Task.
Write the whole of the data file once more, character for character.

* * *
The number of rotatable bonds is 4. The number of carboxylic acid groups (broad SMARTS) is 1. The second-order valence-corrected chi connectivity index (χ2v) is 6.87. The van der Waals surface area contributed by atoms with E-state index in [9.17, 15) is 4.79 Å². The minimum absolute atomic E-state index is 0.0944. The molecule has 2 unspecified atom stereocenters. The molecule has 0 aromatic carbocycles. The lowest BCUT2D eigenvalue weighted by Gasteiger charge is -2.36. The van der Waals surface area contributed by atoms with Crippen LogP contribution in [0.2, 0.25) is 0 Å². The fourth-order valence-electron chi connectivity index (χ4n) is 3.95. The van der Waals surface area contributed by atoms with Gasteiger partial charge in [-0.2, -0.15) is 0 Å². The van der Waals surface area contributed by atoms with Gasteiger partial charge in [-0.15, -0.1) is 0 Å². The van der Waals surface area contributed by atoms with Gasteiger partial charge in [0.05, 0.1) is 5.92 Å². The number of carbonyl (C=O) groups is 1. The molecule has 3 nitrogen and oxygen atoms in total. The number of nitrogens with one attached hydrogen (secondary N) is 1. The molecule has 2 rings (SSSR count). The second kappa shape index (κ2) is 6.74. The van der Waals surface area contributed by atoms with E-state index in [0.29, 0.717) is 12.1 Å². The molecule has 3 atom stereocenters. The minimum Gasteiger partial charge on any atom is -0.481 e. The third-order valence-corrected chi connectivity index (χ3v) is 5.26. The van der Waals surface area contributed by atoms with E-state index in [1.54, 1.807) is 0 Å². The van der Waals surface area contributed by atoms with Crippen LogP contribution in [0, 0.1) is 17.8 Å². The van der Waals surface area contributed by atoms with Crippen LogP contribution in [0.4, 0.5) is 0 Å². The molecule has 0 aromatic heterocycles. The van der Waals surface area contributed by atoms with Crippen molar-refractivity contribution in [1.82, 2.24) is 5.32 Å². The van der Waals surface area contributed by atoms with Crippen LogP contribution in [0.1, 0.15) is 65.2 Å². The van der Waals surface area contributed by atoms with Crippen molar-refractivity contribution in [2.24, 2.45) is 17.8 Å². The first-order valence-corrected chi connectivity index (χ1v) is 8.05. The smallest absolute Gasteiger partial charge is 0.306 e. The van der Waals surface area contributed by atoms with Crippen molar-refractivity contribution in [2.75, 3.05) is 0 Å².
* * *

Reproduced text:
The number of rotatable bonds is 4. The number of carboxylic acid groups (broad SMARTS) is 1. The second-order valence-corrected chi connectivity index (χ2v) is 6.87. The van der Waals surface area contributed by atoms with E-state index in [9.17, 15) is 4.79 Å². The minimum absolute atomic E-state index is 0.0944. The molecule has 2 unspecified atom stereocenters. The molecule has 0 aromatic carbocycles. The lowest BCUT2D eigenvalue weighted by Gasteiger charge is -2.36. The van der Waals surface area contributed by atoms with Crippen LogP contribution in [0.2, 0.25) is 0 Å². The fourth-order valence-electron chi connectivity index (χ4n) is 3.95. The van der Waals surface area contributed by atoms with Gasteiger partial charge in [-0.2, -0.15) is 0 Å². The van der Waals surface area contributed by atoms with Gasteiger partial charge in [-0.15, -0.1) is 0 Å². The van der Waals surface area contributed by atoms with Gasteiger partial charge in [0.05, 0.1) is 5.92 Å². The number of carbonyl (C=O) groups is 1. The molecule has 3 nitrogen and oxygen atoms in total. The number of nitrogens with one attached hydrogen (secondary N) is 1. The molecule has 2 rings (SSSR count). The second kappa shape index (κ2) is 6.74. The van der Waals surface area contributed by atoms with E-state index in [0.29, 0.717) is 12.1 Å². The molecule has 3 atom stereocenters. The minimum Gasteiger partial charge on any atom is -0.481 e. The third-order valence-corrected chi connectivity index (χ3v) is 5.26. The van der Waals surface area contributed by atoms with E-state index in [1.54, 1.807) is 0 Å². The van der Waals surface area contributed by atoms with Crippen LogP contribution in [0, 0.1) is 17.8 Å². The van der Waals surface area contributed by atoms with Crippen LogP contribution in [0.4, 0.5) is 0 Å². The molecule has 0 aromatic heterocycles. The van der Waals surface area contributed by atoms with Crippen molar-refractivity contribution in [1.82, 2.24) is 5.32 Å². The van der Waals surface area contributed by atoms with Crippen LogP contribution in [0.1, 0.15) is 65.2 Å². The van der Waals surface area contributed by atoms with Crippen molar-refractivity contribution in [2.24, 2.45) is 17.8 Å². The first-order valence-corrected chi connectivity index (χ1v) is 8.05. The smallest absolute Gasteiger partial charge is 0.306 e. The van der Waals surface area contributed by atoms with Crippen molar-refractivity contribution in [2.75, 3.05) is 0 Å².